‘A place for learning and connecting’ - Albuquerque Journal

‘A place for learning and connecting’

As the New Mexico morning sun starts to heat up the South Valley, hawks fly over the fields of a former dairy farm that is now the Valle de Oro National Wildlife Refuge.

On Saturday, the refuge hosted a visitor center grand opening and 10th anniversary celebration for the 570-acre urban wildlife property.

Refuge manager Jennifer Owen-White said the refuge is a “hand-in-hand partnership” with the community.

“I hope it’s a healing place,” she said. “I hope it’s a place for learning and connecting with others.”

The property boasts a lot of firsts: the first urban wildlife refuge in the Southwest, the first refuge to have an environmental justice action plan and the first to organize a “friends” group before the refuge was even designated.

A dedicated coalition helped prevent the former agricultural property from becoming “just another unwanted industrial development,” said David Barber of the Mountain View Neighborhood Association board.

“This is a space the community can be proud of, knowing that it will always be there for them,” Barber said.

For years, refuge projects have involved young people who are interested in conservation careers.

Staff also work with local schools to teach students about the region’s wildlife and landscapes.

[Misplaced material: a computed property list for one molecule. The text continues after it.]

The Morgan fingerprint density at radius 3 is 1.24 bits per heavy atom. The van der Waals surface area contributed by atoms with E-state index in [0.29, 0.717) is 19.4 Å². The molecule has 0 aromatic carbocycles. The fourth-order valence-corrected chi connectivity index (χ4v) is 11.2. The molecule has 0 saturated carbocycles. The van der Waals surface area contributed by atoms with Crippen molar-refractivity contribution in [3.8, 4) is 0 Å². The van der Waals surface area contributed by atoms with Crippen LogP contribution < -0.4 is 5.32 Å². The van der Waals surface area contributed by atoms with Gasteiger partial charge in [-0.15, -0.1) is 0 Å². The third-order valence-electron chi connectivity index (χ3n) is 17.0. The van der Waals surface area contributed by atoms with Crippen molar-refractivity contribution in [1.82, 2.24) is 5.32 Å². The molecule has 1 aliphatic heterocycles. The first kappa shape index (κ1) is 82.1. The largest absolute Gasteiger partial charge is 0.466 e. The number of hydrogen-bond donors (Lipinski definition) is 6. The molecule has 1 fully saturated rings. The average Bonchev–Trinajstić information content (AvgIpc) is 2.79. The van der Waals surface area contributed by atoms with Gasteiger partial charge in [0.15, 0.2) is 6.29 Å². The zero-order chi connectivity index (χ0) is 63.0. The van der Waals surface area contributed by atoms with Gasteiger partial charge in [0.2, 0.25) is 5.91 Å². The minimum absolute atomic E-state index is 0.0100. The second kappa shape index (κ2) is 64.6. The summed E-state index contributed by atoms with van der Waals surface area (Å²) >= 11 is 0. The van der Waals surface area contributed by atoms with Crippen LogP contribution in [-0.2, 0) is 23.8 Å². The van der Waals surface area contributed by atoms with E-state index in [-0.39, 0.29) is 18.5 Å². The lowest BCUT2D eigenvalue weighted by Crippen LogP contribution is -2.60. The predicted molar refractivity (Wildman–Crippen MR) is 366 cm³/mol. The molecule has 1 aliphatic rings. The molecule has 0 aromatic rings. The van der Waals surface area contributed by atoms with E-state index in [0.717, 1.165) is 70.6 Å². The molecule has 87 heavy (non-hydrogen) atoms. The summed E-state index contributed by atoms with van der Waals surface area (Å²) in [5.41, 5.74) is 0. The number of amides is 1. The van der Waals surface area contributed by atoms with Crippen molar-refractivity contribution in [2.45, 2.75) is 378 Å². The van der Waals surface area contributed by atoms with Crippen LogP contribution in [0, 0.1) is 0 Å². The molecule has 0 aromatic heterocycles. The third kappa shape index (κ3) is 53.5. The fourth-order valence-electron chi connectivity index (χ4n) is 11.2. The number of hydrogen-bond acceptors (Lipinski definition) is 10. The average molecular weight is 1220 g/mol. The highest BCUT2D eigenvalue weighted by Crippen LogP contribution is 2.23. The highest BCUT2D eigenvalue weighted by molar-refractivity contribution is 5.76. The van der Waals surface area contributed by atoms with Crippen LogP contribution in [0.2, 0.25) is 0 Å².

“I love Valle de Oro because their plants and birds are very cool,” said Mountain View Elementary fifth grader Samuel Alvarado.

Elijah Lujan, an Ancestral Lands Conservation Corps member, has worked at the refuge since 2016.

He has seen the “amazing progress” of work to transform the farm fields into wetlands and grasslands.

Riverside bosque restoration projects are underway, and more walking and biking trails are being built.

“It’s been an even greater honor working here considering I’m from Isleta Pueblo, and these were once the lands that my ancestral people roamed,” Lujan said.

The 10,000-square-foot center visitor center first started construction in the fall of 2019.

Corrales company Ideum created interactive exhibits that tell the story of the surrounding ecosystems and incorporate the Tiwa language.

Murals by local artists line the walking trails and the center walls.

Amy Lueders, the U.S. Fish and Wildlife Service Southwest region director, said Valle de Oro “belongs to everyone.”

“It creates a special place for wildlife, and safe, equitable access to the outdoors,” Lueders said.

The refuge is also an Urban Night Sky Place, as designated by the International Dark-Sky Association.

The property focuses on community-centered spaces. Parts of the exhibit hall are named the living room, the porch and the library.

“We want people to come hang out and spend time here,” Owen-White said. “It’s not a place that you go once a year — we want it to be a place that you come to over and over again.”

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